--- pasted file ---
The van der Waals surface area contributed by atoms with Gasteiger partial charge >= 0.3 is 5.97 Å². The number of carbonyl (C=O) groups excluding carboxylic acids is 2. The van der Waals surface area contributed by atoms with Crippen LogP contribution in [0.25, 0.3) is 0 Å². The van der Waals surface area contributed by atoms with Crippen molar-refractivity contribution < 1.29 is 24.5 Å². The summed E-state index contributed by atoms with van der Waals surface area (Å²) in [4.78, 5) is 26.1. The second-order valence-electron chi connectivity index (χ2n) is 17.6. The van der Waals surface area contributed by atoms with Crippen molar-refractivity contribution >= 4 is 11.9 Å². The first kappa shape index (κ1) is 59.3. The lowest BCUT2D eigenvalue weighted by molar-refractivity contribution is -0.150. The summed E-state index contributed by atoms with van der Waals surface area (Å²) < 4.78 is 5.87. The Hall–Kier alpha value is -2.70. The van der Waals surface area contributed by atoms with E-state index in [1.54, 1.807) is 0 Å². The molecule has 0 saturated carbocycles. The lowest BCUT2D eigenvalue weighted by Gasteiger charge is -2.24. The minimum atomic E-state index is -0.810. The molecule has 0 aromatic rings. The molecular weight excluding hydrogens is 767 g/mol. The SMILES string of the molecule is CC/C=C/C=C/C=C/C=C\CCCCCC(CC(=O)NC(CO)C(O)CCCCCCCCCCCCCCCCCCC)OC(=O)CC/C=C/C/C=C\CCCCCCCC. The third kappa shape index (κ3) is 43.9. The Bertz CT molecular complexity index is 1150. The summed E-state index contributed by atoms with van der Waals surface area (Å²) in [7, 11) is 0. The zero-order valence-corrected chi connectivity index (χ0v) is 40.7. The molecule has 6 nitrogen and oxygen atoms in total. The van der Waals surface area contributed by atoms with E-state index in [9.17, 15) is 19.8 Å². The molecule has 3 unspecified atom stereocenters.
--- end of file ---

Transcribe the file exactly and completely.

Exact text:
The van der Waals surface area contributed by atoms with Gasteiger partial charge >= 0.3 is 5.97 Å². The number of carbonyl (C=O) groups excluding carboxylic acids is 2. The van der Waals surface area contributed by atoms with Crippen LogP contribution in [0.25, 0.3) is 0 Å². The van der Waals surface area contributed by atoms with Crippen molar-refractivity contribution < 1.29 is 24.5 Å². The summed E-state index contributed by atoms with van der Waals surface area (Å²) in [4.78, 5) is 26.1. The second-order valence-electron chi connectivity index (χ2n) is 17.6. The van der Waals surface area contributed by atoms with Crippen molar-refractivity contribution >= 4 is 11.9 Å². The first kappa shape index (κ1) is 59.3. The lowest BCUT2D eigenvalue weighted by molar-refractivity contribution is -0.150. The summed E-state index contributed by atoms with van der Waals surface area (Å²) < 4.78 is 5.87. The Hall–Kier alpha value is -2.70. The van der Waals surface area contributed by atoms with E-state index in [1.54, 1.807) is 0 Å². The molecule has 0 saturated carbocycles. The lowest BCUT2D eigenvalue weighted by Gasteiger charge is -2.24. The minimum atomic E-state index is -0.810. The molecule has 0 aromatic rings. The molecular weight excluding hydrogens is 767 g/mol. The SMILES string of the molecule is CC/C=C/C=C/C=C/C=C\CCCCCC(CC(=O)NC(CO)C(O)CCCCCCCCCCCCCCCCCCC)OC(=O)CC/C=C/C/C=C\CCCCCCCC. The third kappa shape index (κ3) is 43.9. The Bertz CT molecular complexity index is 1150. The summed E-state index contributed by atoms with van der Waals surface area (Å²) in [7, 11) is 0. The zero-order valence-corrected chi connectivity index (χ0v) is 40.7. The molecule has 6 nitrogen and oxygen atoms in total. The van der Waals surface area contributed by atoms with E-state index in [9.17, 15) is 19.8 Å². The molecule has 3 unspecified atom stereocenters.